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Security Forces In Sudan Move In On Protesters Pushing For Reforms

RACHEL MARTIN, HOST:

In Sudan, a doctor's group says nine people were killed today when government security forces moved against a camp of protesters in the country's capital. There were reports of machine-gun fire and explosions, and smoke was seen rising from the camp. Of course, all this is part of the aftermath of the historic political change in Sudan - the longtime authoritarian leader was overthrown. The military took over. And the protesters want democratic reforms, and they want them now.

NPR's Eyder Peralta is following developments from Kenya and is on the line. Eyder, what are you learning this morning?

EYDER PERALTA, BYLINE: So, you know, this is still developing, but what is clear is that Sudanese security forces have unleashed an incredible amount of violence on protesters. I've been talking to activists and protesters, and what we know is that a militia known as the rapid response forces (ph) moved into the sit-in this morning. And one of the protesters sent this video, and I want you to listen to it to give you an idea of the overwhelming force, the gunfire that the militia used.

(SOUNDBITE OF ARCHIVED RECORDING)

UNIDENTIFIED PROTESTER: (Foreign language spoken).

(SOUNDBITE OF GUNFIRE)

PERALTA: So what you're hearing - that's automatic gunfire. Videos that are being shared by protesters and activists - they show security forces beating protesters and civilians with sticks and whips. They show some who are being dragged to medical tents from apparent gunshot wounds. And they show tents at the protest site on fire and troops just moving through streets indiscriminately, and they're beating anyone who gets in front of them.

MARTIN: Can you tell us more about what this camp is like?

PERALTA: Yes. I was just there a few weeks ago, and it's huge. There were tents and stages and thousands of demonstrators who stayed there day and night. They had surrounded the Sudanese military headquarters. And I think, you know, what's important about this is to put it in context because history has been moving just really fast in Sudan the past two months.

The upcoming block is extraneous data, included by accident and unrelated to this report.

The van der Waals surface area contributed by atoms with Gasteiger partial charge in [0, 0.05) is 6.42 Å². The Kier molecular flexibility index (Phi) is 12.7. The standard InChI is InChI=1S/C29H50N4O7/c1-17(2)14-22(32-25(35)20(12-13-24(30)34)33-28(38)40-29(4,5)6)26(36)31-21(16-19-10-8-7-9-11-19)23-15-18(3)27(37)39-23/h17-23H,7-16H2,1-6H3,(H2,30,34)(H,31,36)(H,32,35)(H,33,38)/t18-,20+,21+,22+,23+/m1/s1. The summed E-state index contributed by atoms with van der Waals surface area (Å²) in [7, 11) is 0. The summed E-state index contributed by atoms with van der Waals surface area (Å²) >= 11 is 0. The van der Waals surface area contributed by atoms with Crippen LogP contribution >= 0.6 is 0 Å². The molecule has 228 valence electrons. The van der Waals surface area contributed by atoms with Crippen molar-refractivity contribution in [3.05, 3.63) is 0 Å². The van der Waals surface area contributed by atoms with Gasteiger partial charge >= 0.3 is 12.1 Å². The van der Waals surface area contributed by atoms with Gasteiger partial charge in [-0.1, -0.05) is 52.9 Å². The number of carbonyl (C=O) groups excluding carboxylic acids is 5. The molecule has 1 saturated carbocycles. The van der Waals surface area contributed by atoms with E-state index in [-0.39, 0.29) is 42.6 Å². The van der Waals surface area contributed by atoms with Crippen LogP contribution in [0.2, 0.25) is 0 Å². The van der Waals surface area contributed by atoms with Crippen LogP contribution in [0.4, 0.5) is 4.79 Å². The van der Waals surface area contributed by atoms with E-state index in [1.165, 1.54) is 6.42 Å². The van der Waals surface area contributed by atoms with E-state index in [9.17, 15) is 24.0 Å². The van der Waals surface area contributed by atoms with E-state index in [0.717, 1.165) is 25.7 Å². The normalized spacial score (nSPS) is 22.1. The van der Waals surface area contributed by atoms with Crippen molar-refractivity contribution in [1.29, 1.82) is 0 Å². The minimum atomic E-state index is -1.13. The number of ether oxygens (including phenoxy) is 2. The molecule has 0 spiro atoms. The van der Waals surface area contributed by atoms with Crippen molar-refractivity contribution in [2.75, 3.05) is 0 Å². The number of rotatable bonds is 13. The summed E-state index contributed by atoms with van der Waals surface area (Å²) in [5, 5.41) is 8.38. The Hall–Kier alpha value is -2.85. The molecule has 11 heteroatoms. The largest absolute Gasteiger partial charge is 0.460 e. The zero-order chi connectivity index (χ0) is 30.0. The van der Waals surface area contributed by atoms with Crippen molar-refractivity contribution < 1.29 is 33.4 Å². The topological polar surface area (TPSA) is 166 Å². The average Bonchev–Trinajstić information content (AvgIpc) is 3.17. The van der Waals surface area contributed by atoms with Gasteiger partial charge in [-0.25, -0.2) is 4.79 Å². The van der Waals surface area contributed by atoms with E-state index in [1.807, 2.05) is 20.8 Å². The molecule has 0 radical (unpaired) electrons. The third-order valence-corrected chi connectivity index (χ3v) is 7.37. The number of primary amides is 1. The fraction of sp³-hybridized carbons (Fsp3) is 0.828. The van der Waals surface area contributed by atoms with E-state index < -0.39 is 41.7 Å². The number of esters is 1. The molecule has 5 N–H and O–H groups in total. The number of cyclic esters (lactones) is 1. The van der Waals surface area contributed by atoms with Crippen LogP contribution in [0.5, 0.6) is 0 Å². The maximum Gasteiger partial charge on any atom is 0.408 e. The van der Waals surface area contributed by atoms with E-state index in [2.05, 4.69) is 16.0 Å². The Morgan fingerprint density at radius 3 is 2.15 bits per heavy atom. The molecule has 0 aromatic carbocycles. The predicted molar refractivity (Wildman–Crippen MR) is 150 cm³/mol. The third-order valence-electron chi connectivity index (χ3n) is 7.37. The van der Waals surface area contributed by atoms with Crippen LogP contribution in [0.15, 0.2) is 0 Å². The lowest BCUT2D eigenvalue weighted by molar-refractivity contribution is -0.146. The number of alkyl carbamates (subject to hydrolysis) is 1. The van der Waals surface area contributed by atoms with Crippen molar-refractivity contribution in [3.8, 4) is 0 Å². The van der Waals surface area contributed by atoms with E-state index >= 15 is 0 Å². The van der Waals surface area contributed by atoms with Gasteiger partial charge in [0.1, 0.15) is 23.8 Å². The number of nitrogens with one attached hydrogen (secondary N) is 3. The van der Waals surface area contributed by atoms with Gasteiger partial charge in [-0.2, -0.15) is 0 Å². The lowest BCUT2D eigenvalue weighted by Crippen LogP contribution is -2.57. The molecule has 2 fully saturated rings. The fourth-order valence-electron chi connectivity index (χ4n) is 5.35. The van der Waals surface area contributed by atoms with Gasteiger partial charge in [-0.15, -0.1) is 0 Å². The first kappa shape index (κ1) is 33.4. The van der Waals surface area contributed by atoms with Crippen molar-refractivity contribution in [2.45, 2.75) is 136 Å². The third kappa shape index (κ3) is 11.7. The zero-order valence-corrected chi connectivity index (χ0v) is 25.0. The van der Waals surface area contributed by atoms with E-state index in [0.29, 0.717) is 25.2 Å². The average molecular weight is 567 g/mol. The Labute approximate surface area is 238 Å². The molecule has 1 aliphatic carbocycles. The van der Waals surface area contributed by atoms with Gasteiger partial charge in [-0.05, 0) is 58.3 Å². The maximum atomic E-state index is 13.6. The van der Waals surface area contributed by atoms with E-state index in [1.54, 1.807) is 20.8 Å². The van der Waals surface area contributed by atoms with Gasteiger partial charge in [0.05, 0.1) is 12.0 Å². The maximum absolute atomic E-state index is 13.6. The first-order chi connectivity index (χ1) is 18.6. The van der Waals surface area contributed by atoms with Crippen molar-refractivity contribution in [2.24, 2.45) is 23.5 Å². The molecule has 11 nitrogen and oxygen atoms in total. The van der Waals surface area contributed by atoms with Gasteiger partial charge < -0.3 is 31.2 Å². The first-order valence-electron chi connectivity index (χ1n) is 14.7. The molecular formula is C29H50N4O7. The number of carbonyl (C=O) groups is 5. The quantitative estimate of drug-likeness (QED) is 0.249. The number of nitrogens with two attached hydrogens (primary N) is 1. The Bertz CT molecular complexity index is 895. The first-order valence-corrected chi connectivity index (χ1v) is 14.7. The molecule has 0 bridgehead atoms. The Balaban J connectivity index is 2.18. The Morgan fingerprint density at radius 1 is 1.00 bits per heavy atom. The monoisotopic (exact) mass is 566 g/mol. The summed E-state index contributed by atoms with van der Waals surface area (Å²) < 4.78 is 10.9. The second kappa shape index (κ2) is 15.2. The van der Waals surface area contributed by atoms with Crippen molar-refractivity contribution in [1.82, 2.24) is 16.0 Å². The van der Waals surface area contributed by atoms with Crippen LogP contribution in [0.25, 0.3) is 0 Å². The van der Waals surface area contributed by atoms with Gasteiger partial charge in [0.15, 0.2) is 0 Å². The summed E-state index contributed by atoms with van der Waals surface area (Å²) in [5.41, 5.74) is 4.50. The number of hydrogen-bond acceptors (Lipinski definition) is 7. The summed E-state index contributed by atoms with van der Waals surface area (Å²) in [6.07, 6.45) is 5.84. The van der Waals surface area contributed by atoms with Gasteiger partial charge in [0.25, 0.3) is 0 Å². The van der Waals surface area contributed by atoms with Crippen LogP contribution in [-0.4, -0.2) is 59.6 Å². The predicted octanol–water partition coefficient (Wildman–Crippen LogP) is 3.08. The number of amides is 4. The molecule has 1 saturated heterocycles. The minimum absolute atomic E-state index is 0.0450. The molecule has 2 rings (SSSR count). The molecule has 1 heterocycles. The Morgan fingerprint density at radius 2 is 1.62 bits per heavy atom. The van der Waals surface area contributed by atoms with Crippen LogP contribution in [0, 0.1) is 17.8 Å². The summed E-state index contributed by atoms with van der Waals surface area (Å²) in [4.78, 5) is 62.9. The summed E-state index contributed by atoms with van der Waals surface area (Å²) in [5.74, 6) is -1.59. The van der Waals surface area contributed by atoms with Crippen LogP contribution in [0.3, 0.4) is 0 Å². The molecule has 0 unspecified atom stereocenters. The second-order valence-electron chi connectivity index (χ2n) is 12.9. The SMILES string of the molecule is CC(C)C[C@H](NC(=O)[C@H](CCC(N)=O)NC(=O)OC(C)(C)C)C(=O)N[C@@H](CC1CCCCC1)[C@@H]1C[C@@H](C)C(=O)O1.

MARTIN: Right.

PERALTA: So this sit-in was the culmination of months of protests in Sudan. Back in April, protesters braved bullets and tear gas, and they set up this camp. It forced the military to plan a coup and oust President Omar al-Bashir. And that was a huge moment, as you said. And this camp became a place to celebrate that a 30-year authoritarian leader was gone.

But all of this always felt fragile when you were there. The protest site was always surrounded by security forces, troops that were on pickup trucks, behind machine guns. And all the vehicles there were carrying rocket-propelled grenades. So there was always this very real threat of a violent crackdown, which is what we're seeing right now.

MARTIN: Do we have any idea what precipitated it? I mean, as you note, there's been this standoff for a long time. So what changed?

PERALTA: It's a power struggle. You know, the protest movement has always said they want a civilian-led government, and the military has said they want to remain in control. The two sides - they've been negotiating, but the military junta which took power after the coup has always remained firm. They want to remain in power. The leverage that the protest movement has is the number of people on the streets. And this crackdown is the military saying, this is over. We're done playing. We're moving you out of the streets. And this is pretty common, unfortunately, for Sudan. You know, this has been one of the most repressive countries in the world for decades.

MARTIN: I don't imagine, though, that this is going to quell the protesters' cries for democracy?

PERALTA: It's not. No, it's not. You know, this is - they've declared that, you know, they will strike. And right now they've shut down the airport, and they say they will continue to fight until the military junta is gone.

MARTIN: NPR's Eyder Peralta, thank you so much.

PERALTA: Thank you, Rachel. Transcript provided by NPR, Copyright NPR.